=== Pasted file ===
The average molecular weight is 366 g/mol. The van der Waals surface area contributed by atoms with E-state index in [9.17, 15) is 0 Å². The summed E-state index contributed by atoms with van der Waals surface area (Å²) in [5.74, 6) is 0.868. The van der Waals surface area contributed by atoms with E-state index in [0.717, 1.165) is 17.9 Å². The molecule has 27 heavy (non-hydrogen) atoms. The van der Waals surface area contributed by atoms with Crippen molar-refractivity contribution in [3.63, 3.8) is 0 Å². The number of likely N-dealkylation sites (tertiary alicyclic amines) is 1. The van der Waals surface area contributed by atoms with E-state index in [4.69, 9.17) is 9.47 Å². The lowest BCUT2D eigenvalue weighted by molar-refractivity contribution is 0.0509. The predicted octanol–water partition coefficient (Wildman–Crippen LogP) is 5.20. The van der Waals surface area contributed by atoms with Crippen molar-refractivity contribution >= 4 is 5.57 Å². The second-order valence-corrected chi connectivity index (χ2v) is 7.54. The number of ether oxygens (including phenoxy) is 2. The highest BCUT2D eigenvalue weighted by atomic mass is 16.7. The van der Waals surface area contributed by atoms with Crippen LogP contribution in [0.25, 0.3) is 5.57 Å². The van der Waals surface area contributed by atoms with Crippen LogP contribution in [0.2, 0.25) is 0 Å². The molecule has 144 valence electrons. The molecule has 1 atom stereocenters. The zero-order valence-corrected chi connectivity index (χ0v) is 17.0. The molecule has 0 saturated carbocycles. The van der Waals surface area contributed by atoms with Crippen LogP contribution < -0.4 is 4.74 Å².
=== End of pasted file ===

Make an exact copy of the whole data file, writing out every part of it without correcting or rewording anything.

The average molecular weight is 366 g/mol. The van der Waals surface area contributed by atoms with E-state index in [9.17, 15) is 0 Å². The summed E-state index contributed by atoms with van der Waals surface area (Å²) in [5.74, 6) is 0.868. The van der Waals surface area contributed by atoms with E-state index in [0.717, 1.165) is 17.9 Å². The molecule has 27 heavy (non-hydrogen) atoms. The van der Waals surface area contributed by atoms with Crippen molar-refractivity contribution in [3.63, 3.8) is 0 Å². The number of likely N-dealkylation sites (tertiary alicyclic amines) is 1. The van der Waals surface area contributed by atoms with E-state index in [4.69, 9.17) is 9.47 Å². The lowest BCUT2D eigenvalue weighted by molar-refractivity contribution is 0.0509. The predicted octanol–water partition coefficient (Wildman–Crippen LogP) is 5.20. The van der Waals surface area contributed by atoms with Crippen molar-refractivity contribution >= 4 is 5.57 Å². The second-order valence-corrected chi connectivity index (χ2v) is 7.54. The number of ether oxygens (including phenoxy) is 2. The highest BCUT2D eigenvalue weighted by atomic mass is 16.7. The van der Waals surface area contributed by atoms with Crippen LogP contribution in [0.25, 0.3) is 5.57 Å². The van der Waals surface area contributed by atoms with Crippen LogP contribution in [0.2, 0.25) is 0 Å². The molecule has 144 valence electrons. The molecule has 1 atom stereocenters. The zero-order valence-corrected chi connectivity index (χ0v) is 17.0. The molecule has 0 saturated carbocycles. The van der Waals surface area contributed by atoms with Crippen LogP contribution < -0.4 is 4.74 Å².